Thursday, 19 October 2017

and another

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Medallions are complete in themselves, yet lend themselves to various uses. Most commonly we see them as centers in snowflakes, doilies, etc. At other times they act as motifs joined or tiled to create larger mats, etc.
For example this …
Rosette center
by Carla

It works well as a stand-alone piece (medallion) but also great when more are joined around (as motifs) – see Carla’s model and pattern


This is one of those designs that always appeals to me. Elegant arches and offset rings. 
And the negative space in center (enclosed space) takes on a different shape depending on the number of rings - 
A triangle with 3 large rings ; a square with 4 large rings, and here a cute little flower is formed!

Tatted with 3 strands of Anchor embroidery thread for a choice of colours, although colour fidelity is missing in the photographs.


As often happens we name a  pattern 'rosette' for the visual effect, but technically this one is a medallion with an enclosed space formed by inward facing rings.

Rosette is often used in tatting literature. It represents 3 forms (each a medallion in itself) – 
  • a single ring with picots ; 
  • close outward facing rings in a circle ; 
  • a central ring with close chains lock joined to the picots (as in the famous Sitka Rose by Georgia Seitz).

A medallion is made of pattern repeats called motifs. Yet a medallion itself can become a motif in a larger pattern/design when it is repeated and joined.

I had loaded my shuttles to work Carla's larger pattern, but I discovered my Clover Wreath works well as a motif, too. So I switched to the latter and will share in next post, along with a Christmasy version.

Also relieved at finally finishing the medallion document - there is a short note on rosettes, too. It took a long time with lots and lots of tweaks, but I am finally happy with it. And in the process I have learned a great deal myself. Have sent it to Susan Fuller and will share it here after she discusses it in design class.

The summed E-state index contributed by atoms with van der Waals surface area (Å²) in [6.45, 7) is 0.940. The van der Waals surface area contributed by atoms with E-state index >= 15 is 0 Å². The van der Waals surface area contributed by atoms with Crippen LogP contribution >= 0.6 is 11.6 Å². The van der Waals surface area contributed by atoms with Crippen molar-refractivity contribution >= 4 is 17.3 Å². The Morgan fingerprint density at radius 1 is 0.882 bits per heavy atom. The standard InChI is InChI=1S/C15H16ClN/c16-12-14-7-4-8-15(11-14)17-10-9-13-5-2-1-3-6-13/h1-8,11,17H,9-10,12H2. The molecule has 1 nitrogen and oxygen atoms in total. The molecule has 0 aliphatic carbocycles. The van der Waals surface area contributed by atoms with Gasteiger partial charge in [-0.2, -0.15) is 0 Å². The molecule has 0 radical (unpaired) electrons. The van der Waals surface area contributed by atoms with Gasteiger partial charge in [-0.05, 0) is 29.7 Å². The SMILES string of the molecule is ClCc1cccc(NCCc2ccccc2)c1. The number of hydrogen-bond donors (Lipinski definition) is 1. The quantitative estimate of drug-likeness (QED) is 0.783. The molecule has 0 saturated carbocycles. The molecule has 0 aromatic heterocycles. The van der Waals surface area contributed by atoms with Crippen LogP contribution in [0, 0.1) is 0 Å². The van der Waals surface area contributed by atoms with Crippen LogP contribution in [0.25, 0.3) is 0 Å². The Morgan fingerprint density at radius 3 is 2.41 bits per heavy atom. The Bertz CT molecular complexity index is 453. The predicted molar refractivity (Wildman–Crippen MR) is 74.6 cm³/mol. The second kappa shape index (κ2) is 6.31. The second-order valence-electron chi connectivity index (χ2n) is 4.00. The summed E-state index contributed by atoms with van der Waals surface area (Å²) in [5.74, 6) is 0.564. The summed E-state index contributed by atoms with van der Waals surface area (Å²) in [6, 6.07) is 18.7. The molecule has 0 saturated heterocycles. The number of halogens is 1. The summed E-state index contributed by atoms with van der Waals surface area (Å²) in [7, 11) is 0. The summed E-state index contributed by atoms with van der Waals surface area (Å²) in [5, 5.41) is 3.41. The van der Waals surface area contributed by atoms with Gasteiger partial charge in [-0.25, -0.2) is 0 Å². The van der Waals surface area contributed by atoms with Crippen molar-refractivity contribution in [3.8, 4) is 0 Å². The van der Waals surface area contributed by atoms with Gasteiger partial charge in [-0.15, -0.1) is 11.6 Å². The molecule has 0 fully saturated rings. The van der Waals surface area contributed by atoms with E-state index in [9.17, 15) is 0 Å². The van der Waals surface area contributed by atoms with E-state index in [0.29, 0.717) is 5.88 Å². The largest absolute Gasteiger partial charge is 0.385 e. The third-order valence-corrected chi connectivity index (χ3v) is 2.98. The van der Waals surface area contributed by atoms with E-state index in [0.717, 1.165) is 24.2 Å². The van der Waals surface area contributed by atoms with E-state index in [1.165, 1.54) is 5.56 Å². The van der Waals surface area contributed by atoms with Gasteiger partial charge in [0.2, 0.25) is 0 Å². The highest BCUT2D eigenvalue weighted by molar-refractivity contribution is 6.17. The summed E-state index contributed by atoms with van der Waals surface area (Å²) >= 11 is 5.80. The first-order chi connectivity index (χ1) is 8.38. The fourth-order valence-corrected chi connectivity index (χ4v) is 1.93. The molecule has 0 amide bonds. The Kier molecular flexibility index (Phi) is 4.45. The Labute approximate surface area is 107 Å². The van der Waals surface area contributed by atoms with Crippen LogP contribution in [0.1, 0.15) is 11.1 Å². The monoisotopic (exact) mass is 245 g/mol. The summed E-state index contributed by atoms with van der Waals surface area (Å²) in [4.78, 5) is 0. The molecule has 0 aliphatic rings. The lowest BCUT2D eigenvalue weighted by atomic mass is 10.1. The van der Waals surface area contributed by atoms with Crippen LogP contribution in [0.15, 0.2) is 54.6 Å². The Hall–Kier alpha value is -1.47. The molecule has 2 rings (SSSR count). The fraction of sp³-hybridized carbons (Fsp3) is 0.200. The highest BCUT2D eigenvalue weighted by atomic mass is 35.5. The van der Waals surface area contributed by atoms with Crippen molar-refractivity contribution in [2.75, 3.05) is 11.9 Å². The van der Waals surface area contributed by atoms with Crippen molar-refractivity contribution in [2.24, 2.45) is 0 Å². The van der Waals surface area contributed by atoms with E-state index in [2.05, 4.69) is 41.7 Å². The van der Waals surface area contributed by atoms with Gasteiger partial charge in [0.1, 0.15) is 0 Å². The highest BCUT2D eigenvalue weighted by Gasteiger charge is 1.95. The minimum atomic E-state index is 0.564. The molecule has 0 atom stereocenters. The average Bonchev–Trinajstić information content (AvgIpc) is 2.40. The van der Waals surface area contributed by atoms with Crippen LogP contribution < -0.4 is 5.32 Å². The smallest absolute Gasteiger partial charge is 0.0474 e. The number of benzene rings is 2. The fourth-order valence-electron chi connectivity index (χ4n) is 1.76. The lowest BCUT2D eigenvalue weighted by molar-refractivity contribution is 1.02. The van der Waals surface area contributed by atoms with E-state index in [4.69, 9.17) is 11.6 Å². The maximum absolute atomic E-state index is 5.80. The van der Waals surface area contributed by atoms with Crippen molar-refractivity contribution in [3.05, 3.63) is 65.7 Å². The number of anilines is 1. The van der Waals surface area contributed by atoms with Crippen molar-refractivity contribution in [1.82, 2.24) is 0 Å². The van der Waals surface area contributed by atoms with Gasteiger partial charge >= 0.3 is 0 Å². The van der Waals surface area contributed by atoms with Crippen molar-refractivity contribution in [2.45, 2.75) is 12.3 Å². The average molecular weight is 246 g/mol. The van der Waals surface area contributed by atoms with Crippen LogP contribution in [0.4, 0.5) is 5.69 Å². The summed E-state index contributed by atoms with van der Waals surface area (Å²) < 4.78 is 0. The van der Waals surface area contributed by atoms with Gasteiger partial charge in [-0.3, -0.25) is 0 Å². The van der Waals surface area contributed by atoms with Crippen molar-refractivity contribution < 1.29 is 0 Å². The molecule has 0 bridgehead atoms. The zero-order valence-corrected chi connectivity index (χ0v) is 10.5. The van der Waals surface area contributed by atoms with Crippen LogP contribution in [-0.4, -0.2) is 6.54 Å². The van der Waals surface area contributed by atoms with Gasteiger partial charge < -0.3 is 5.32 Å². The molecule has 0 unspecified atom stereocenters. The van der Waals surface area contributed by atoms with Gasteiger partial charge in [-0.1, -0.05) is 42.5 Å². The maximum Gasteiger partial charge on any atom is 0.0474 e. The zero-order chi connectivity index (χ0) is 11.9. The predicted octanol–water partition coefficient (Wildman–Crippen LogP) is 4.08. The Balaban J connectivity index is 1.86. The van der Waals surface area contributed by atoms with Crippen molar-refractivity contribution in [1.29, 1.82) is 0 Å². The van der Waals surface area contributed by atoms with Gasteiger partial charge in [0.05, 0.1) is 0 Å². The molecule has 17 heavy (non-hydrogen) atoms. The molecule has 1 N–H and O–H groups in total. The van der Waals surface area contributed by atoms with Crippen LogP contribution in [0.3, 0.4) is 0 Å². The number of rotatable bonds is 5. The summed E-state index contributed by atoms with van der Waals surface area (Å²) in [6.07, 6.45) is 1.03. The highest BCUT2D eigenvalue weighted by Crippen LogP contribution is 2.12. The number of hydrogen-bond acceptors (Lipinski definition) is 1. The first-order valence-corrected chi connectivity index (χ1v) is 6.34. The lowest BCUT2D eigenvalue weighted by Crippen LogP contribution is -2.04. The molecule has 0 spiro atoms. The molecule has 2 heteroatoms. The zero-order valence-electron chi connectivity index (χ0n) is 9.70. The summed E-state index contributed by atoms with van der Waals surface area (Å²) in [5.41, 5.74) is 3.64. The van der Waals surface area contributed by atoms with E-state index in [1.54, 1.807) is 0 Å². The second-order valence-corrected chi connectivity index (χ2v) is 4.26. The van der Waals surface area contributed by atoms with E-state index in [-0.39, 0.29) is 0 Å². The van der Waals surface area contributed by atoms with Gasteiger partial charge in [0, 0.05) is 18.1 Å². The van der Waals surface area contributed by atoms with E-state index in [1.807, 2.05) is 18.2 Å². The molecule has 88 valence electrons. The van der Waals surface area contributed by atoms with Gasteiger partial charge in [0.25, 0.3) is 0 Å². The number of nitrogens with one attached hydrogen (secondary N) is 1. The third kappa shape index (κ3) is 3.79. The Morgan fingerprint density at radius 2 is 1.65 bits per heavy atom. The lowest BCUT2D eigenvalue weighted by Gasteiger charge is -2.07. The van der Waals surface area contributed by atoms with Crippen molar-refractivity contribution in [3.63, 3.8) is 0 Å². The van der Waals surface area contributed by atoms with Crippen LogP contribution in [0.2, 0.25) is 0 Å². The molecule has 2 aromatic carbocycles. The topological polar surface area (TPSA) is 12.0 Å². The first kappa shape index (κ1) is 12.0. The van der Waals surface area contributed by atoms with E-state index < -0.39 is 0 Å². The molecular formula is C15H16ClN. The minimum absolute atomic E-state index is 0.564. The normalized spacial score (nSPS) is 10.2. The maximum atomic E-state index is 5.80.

Many many thanks to Carla for sharing this lovely pattern  :-) 

happy tatting :-)

Tuesday, 17 October 2017

meddling with medallions

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Going over the medallions document, I realized that it needed more samples – visuals are so much better than words. Excited, I got down to it. Here are a few of them.

Most of the samples in the document seemed to have single rings around the center. But trefoils, clovers, layered rings (ANKAR style), etc. can also form an enclosed space. So I created this pattern using inward facing clovers. There are thrown rings on the chains.
‘Tis the season, hence I’m calling it the Clover Wreath. Wouldn’t it work well as the center of another doily ?! The large rings need to be joined, though.


Now here’s something I don’t remember ever doing – a Central/common Picot on a Chain.

I tried to create my own pattern with 1 horizontal and 1 vertical ring on each ‘spoke’, but it wasn’t working (do you have any idea why?). Finally I took the design idea from the model #69 in Elgiva Nicholl’s ‘Tatting: Technique and History’ but used my own stitch-count and single decorative picots.

TIP: For straight chains, avoid snugging the chain too tight – we don’t want it to curve/arch. 

A central ring with picots (also called rosette by Mlle Riego) is a common feature of many patterns. Traditionally it was tatted separately. Now we have multiple options to incorporate it without cutting off thread : climb out with a mock picot ; work it as a mock ring ; and so on.

In this square, the central ring is thrown off the first chain -
When I was first learning split rings during Jane's TIAS 2014, I attempted the Fandango coaster to practice on the side. So not happy with the working ! Time to try it again. Much better.

This is a Classic Tatted Daisy. It starts with a central ring with picots. Then we add a round of outward facing rings – lock joined to the picots and separated by bare thread. Traditionally it was worked as separate rounds and with a single shuttle, hence bare thread separates adjoining rings.